The family law system in the State of Missouri has recently seen a significant shift in the potential success of claims of third parties seeking custody rights with minor children. This shift was further defined by a recent decision from the Eastern District of the Missouri Court of Appeals.
In the context of custody litigation in Missouri, a “Third-Party” most often refers to an individual who is not a biological or adoptive parent who is seeking specific custody rights with a minor child. Often this individual has a biological or marital relationship to the child, such as a grandparent, aunt or uncle. However, a biological relationship with a child is not a requirement for a “Third-Party” seeking custody rights.
Section 452.375 of our Missouri Statutes provide in part with regard to Third Party custody or visitation, as follows:
“When the court finds that each parent is unfit, unsuitable, or unable to be a custodian, or the welfare of the child requires, and it is in the best interests of the child, then custody, temporary custody or visitation may be awarded to any other person or persons deemed by the court to be suitable and able to provide an adequate and stable environment for the child.”
It has long been a fundamental legal principal in the State of Missouri that a child’s best interests are presumed to be best served by custody awards to that child’s biological or adoptive parents. This often served as a basis to dismiss or deny claims by third parties seeking custody. However, in relatively recent appellate decisions custody and visitation rights have been granted to non-parents. These awards have most often been accompanied by allegations and evidence that the mother and biological father were unfit or unsuitable parents.
In a more recent decision the Court of Appeals expanded these rights further when it reversed the decision of the trial court to dismiss a claim from a Third-Party seeking custody rights to a child who was conceived through artificial insemination. In this case the parties, Kate and Kathleen, were involved in a committed same sex relationship and jointly decided to have a child. The parties shared decisions during the process, and in 2012 Kate gave birth to a child. The parties and the minor child continued to reside together until 2015 when they separated. Shortly after their separation, Kate informed Kathleen that she would not let her see the child. With the assistance of her Missouri family law attorney, Kathleen filed an action seeking custody rights with the minor child, including a Petition for Third-Party custody. In her Petition, Kathleen did not allege that Kate was unfit or an unsuitable parent. Kate filed a motion to dismiss Kathleen’s claim, in part, on the bases that Kathleen had no biological relationship to the child and therefore had no standing to bring an action for custody.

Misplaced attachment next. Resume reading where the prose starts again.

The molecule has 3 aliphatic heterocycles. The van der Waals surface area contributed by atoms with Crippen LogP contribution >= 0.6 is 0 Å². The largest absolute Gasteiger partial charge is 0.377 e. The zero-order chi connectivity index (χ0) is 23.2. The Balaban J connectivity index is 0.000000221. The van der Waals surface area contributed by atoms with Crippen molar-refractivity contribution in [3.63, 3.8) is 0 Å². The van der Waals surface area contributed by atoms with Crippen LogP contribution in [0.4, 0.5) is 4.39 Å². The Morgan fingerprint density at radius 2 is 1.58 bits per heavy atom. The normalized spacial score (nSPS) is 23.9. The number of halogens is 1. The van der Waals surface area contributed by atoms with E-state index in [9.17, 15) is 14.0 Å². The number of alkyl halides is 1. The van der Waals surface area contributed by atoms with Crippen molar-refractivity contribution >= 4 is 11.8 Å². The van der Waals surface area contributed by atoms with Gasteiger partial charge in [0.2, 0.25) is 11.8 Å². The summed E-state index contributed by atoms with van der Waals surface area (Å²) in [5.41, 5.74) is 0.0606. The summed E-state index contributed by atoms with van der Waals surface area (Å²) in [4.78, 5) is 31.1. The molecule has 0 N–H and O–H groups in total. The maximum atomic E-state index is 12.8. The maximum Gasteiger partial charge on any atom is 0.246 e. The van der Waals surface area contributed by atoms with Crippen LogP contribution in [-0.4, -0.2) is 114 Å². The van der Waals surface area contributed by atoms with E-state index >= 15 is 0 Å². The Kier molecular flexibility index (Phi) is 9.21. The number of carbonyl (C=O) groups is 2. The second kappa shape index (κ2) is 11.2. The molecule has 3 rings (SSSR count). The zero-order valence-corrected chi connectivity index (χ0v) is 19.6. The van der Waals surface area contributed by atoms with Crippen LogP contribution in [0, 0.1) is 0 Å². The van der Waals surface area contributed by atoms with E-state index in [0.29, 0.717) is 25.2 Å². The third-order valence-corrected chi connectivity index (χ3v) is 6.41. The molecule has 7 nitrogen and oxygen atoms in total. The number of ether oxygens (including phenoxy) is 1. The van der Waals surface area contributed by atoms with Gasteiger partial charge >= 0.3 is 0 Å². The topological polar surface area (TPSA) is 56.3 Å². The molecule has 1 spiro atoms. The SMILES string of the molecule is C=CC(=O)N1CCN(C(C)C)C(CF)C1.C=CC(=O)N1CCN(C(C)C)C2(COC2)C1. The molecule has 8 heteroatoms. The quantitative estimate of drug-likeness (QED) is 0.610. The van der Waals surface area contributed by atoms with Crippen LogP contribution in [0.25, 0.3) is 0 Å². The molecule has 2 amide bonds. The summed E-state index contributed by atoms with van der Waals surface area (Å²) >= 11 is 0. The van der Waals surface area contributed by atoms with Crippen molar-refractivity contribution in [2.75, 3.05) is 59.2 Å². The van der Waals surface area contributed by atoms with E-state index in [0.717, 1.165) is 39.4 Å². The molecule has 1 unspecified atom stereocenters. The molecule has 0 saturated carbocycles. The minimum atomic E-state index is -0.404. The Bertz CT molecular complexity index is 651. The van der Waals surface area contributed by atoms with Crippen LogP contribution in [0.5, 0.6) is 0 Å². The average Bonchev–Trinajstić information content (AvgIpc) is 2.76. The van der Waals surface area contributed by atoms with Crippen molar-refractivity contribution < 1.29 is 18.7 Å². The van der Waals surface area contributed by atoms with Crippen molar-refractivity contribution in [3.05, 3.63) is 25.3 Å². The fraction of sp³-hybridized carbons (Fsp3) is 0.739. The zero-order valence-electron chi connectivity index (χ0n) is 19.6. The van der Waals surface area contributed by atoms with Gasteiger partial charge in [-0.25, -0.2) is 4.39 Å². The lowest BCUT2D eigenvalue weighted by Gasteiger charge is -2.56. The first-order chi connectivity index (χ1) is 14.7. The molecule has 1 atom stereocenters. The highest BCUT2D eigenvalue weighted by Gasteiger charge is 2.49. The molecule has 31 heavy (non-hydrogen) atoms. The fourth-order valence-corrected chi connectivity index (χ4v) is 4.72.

In reversing the trial court’s dismissal of Kathleen’s claim, the Court of Appeals found that Kathleen had a valid claim for Third-Party Custody and could be awarded custody rights. Further, the Court found that a party seeking Third- Party Custody does not need to prove that a biological parent is unfit if she shows that the welfare of the child requires it through proof of a special or extraordinary circumstance rendering it in the child’s best interest to award custody to a third party.
It is important to note that every circumstance is unique and the outcome of a claim for Third-Party Custody depends significantly on the details of the relationship between the child and the Third-Party.
If you have a claim for Third-Party custody or are defending a claim for Third-Party custody it is critical that you have an experienced Missouri family law attorney to assist you. Contact the Bellon Law Group today for a free consultation regarding your Missouri family law issues.